Why Are You Not Being Found? Try Thinking Like a Recruiter

To Be Found, You Need to Think Like a Recruiter

Most of the time, the reason you are not being found is because you are not thinking like a recruiter. Recruiters are using LinkedIn to search for talent using specific strategies.

Think of this like dating. If you want to find a mate, you need to hang out where the opposite sex can find you. When I was a young man, that meant belonging to social organizations or clubs and hanging out with friends. When I got older, it also meant going to bars and doing other activities—I met my wife playing volleyball through an informal Sunday evening volleyball group.

If you want to be found by recruiters, then you need to understand the strategies recruiters use to search LinkedIn. This way, you can be found by recruiters…just like you wanted to be found by the opposite sex.

Let’s start with the basics.

search current titleCurrent Job Title

Recruiters use LinkedIn Advanced Search to find people. They start by using the current job title field. Having a current job title is critical to being found.

In the image to the right, the recruiter is searching for individuals who have product manager as their current title.

The image below lists one of my contact’s current title as  Sr. Product Manager, and it is the current title because the end date of the position is current.

 

current title product managerWhat if you are unemployed? Create a position!

I have a shell consulting company called Global Basis Consulting. When I was unemployed, this was my current position. If you look at my LinkedIn profile you will find the following:

globalbasis

If I were to sell Career Pivot, I would could change the Global Basis Consulting end date to present and I would have a current position.

You have to have a current position to be found!

Current Job Title Contents

Your current job title should be as descriptive as possible AND give multiple variations, if needed.

For example, let’s say you are a product manager. What kind of product manager?

Software Product Manager

Can you add any keywords? Like Software as a Service (SaaS) or Agile?

SaaS Agile Product Manager

Let’s say you also handle product marketing for the product.

SaaS Agile Product Manager | Product Marketing Manager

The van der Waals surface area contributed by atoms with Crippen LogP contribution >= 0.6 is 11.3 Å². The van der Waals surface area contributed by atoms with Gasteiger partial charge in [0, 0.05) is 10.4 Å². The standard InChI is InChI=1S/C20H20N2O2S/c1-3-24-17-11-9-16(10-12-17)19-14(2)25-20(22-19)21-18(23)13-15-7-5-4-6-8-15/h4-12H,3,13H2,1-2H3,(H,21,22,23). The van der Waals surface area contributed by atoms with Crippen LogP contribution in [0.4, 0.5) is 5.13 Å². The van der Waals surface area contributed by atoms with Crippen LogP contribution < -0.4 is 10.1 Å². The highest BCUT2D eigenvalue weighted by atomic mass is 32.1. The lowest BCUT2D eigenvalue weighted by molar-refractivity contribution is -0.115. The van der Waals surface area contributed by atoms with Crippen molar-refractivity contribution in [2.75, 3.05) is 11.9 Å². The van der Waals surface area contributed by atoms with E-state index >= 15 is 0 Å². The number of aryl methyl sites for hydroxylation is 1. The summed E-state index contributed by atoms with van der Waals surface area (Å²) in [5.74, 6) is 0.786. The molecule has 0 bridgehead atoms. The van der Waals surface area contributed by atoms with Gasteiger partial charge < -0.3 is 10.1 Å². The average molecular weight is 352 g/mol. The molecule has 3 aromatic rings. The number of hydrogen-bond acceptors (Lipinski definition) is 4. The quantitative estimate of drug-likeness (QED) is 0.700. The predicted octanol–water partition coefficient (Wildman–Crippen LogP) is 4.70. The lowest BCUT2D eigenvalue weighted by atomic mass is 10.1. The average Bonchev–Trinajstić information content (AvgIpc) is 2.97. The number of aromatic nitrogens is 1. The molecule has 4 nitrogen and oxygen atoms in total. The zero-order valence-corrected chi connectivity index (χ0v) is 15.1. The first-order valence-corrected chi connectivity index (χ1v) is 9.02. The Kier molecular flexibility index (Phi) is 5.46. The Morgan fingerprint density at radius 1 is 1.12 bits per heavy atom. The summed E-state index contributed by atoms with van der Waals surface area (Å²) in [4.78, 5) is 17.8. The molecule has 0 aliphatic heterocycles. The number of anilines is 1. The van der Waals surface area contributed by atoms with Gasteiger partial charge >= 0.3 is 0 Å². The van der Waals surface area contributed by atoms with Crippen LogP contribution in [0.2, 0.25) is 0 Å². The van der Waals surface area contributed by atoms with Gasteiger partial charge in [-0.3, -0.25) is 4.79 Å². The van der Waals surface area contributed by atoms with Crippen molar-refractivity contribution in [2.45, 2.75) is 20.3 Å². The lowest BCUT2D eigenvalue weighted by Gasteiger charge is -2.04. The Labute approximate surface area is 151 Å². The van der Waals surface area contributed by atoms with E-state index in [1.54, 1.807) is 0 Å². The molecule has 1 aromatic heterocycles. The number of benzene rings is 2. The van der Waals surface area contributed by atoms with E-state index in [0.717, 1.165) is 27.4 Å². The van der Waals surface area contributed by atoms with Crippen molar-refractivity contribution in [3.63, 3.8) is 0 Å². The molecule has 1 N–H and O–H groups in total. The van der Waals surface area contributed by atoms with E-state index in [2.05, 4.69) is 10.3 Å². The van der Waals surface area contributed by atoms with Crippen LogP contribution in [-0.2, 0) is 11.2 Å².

Now you will be found if a recruiter is searching for a Product Manager OR a Product Marketing Manager.

Let me be clear, you cannot lie. Only use job titles that fit your current job!

current title keywordsKeywords

Besides searching job titles, recruiters will use keywords to find prospects—as shown in the image to the right. In this case, the recruiter is looking for a product manager with Software as a Service (SaaS) experience.

The results of the search will list profiles with the current title of Product Manager that also includes SaaS in their profile. The more times SaaS appears in the profile, the higher it will appear in the ranking.

You need to place keywords in your summary and in your current and past positions.

DO NOT KEYWORD STUFF.

The easiest way to do this is to place a keyword entry at the end of each section. A good example is to look at the Summary section of my LinkedIn Profile.

summary_keywords

Using this method, it is very obvious what I am doing. Place a keyword section at the bottom of each section.

Do not use keywords that are not valid for the section.

Connecting with Recruiters

You should connect with recruiters at your target companies. If you are following my Targeted Job Search Strategy, you will know how to strategically connect with recruiters.

If you are a 1st degree connection of the recruiter who is searching, you appear higher in his rankings. Recruiters move around a lot. They move between companies that needs their services. They carry their connections with them. Over a period of time, having a lot of recruiters in your network will be very beneficial.

Do you now understand why you are not being found?

What is you next step?

Marc Miller Career Design Specialist

————————————————

Like what you just read? Share it with your friends using the buttons below?

Subscribe

When you subscribe to this blog you get full access to Career Pivot’s Whitepaper Library